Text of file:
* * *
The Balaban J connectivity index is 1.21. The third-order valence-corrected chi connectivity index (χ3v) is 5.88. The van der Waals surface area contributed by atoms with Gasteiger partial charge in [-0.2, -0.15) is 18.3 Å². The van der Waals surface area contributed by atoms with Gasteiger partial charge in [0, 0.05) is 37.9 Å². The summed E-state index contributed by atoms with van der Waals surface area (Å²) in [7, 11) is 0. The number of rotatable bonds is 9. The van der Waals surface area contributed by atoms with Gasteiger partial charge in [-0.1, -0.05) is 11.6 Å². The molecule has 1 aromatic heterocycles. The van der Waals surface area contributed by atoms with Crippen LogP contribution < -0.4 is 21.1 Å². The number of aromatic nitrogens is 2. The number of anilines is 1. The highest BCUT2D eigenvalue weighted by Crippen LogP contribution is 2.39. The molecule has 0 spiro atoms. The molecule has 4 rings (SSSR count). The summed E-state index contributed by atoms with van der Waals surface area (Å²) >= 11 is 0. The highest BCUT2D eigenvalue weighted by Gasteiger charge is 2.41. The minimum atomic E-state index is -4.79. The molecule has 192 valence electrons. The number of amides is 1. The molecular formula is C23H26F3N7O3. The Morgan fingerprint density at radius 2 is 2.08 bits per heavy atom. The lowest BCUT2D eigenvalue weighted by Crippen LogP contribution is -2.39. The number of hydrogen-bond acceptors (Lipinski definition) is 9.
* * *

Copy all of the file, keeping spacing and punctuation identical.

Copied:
The Balaban J connectivity index is 1.21. The third-order valence-corrected chi connectivity index (χ3v) is 5.88. The van der Waals surface area contributed by atoms with Gasteiger partial charge in [-0.2, -0.15) is 18.3 Å². The van der Waals surface area contributed by atoms with Gasteiger partial charge in [0, 0.05) is 37.9 Å². The summed E-state index contributed by atoms with van der Waals surface area (Å²) in [7, 11) is 0. The number of rotatable bonds is 9. The van der Waals surface area contributed by atoms with Gasteiger partial charge in [-0.1, -0.05) is 11.6 Å². The molecule has 1 aromatic heterocycles. The van der Waals surface area contributed by atoms with Crippen LogP contribution < -0.4 is 21.1 Å². The number of aromatic nitrogens is 2. The number of anilines is 1. The highest BCUT2D eigenvalue weighted by Crippen LogP contribution is 2.39. The molecule has 0 spiro atoms. The molecule has 4 rings (SSSR count). The summed E-state index contributed by atoms with van der Waals surface area (Å²) >= 11 is 0. The highest BCUT2D eigenvalue weighted by Gasteiger charge is 2.41. The minimum atomic E-state index is -4.79. The molecule has 192 valence electrons. The number of amides is 1. The molecular formula is C23H26F3N7O3. The Morgan fingerprint density at radius 2 is 2.08 bits per heavy atom. The lowest BCUT2D eigenvalue weighted by Crippen LogP contribution is -2.39. The number of hydrogen-bond acceptors (Lipinski definition) is 9.